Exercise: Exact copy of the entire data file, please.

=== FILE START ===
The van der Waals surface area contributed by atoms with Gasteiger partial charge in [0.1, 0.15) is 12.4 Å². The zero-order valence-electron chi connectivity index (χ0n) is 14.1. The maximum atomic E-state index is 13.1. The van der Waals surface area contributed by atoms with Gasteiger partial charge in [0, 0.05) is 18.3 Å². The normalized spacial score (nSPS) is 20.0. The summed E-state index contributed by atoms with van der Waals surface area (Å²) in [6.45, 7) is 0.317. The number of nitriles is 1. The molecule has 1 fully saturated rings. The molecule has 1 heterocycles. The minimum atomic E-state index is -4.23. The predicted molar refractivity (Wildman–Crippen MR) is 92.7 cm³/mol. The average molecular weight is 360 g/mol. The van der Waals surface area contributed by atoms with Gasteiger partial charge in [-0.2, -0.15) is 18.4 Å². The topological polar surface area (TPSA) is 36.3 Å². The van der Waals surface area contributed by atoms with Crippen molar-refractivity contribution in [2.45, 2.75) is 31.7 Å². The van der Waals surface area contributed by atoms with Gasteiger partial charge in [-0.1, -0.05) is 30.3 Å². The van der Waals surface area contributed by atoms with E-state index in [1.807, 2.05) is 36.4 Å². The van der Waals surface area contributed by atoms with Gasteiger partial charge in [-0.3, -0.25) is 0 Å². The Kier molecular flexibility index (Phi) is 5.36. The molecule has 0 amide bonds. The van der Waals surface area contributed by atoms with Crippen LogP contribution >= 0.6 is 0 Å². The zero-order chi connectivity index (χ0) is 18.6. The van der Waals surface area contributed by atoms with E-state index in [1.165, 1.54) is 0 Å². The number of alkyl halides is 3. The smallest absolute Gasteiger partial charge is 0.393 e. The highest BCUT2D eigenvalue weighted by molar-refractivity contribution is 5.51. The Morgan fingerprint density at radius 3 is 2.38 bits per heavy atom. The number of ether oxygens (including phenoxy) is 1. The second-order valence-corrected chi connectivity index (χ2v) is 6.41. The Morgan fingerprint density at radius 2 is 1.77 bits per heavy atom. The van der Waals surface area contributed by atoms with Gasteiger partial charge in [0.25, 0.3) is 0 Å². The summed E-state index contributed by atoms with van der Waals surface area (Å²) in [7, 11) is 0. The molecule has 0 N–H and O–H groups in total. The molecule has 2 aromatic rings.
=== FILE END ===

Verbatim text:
The van der Waals surface area contributed by atoms with Gasteiger partial charge in [0.1, 0.15) is 12.4 Å². The zero-order valence-electron chi connectivity index (χ0n) is 14.1. The maximum atomic E-state index is 13.1. The van der Waals surface area contributed by atoms with Gasteiger partial charge in [0, 0.05) is 18.3 Å². The normalized spacial score (nSPS) is 20.0. The summed E-state index contributed by atoms with van der Waals surface area (Å²) in [6.45, 7) is 0.317. The number of nitriles is 1. The molecule has 1 fully saturated rings. The molecule has 1 heterocycles. The minimum atomic E-state index is -4.23. The predicted molar refractivity (Wildman–Crippen MR) is 92.7 cm³/mol. The average molecular weight is 360 g/mol. The van der Waals surface area contributed by atoms with Gasteiger partial charge in [-0.2, -0.15) is 18.4 Å². The topological polar surface area (TPSA) is 36.3 Å². The van der Waals surface area contributed by atoms with Crippen molar-refractivity contribution in [2.45, 2.75) is 31.7 Å². The van der Waals surface area contributed by atoms with Gasteiger partial charge in [-0.1, -0.05) is 30.3 Å². The van der Waals surface area contributed by atoms with E-state index in [1.807, 2.05) is 36.4 Å². The van der Waals surface area contributed by atoms with Gasteiger partial charge in [-0.3, -0.25) is 0 Å². The Kier molecular flexibility index (Phi) is 5.36. The molecule has 0 amide bonds. The van der Waals surface area contributed by atoms with Crippen LogP contribution >= 0.6 is 0 Å². The zero-order chi connectivity index (χ0) is 18.6. The van der Waals surface area contributed by atoms with E-state index in [1.165, 1.54) is 0 Å². The number of alkyl halides is 3. The smallest absolute Gasteiger partial charge is 0.393 e. The highest BCUT2D eigenvalue weighted by molar-refractivity contribution is 5.51. The Morgan fingerprint density at radius 3 is 2.38 bits per heavy atom. The number of ether oxygens (including phenoxy) is 1. The second-order valence-corrected chi connectivity index (χ2v) is 6.41. The Morgan fingerprint density at radius 2 is 1.77 bits per heavy atom. The van der Waals surface area contributed by atoms with Gasteiger partial charge in [0.25, 0.3) is 0 Å². The summed E-state index contributed by atoms with van der Waals surface area (Å²) in [7, 11) is 0. The molecule has 0 N–H and O–H groups in total. The molecule has 2 aromatic rings.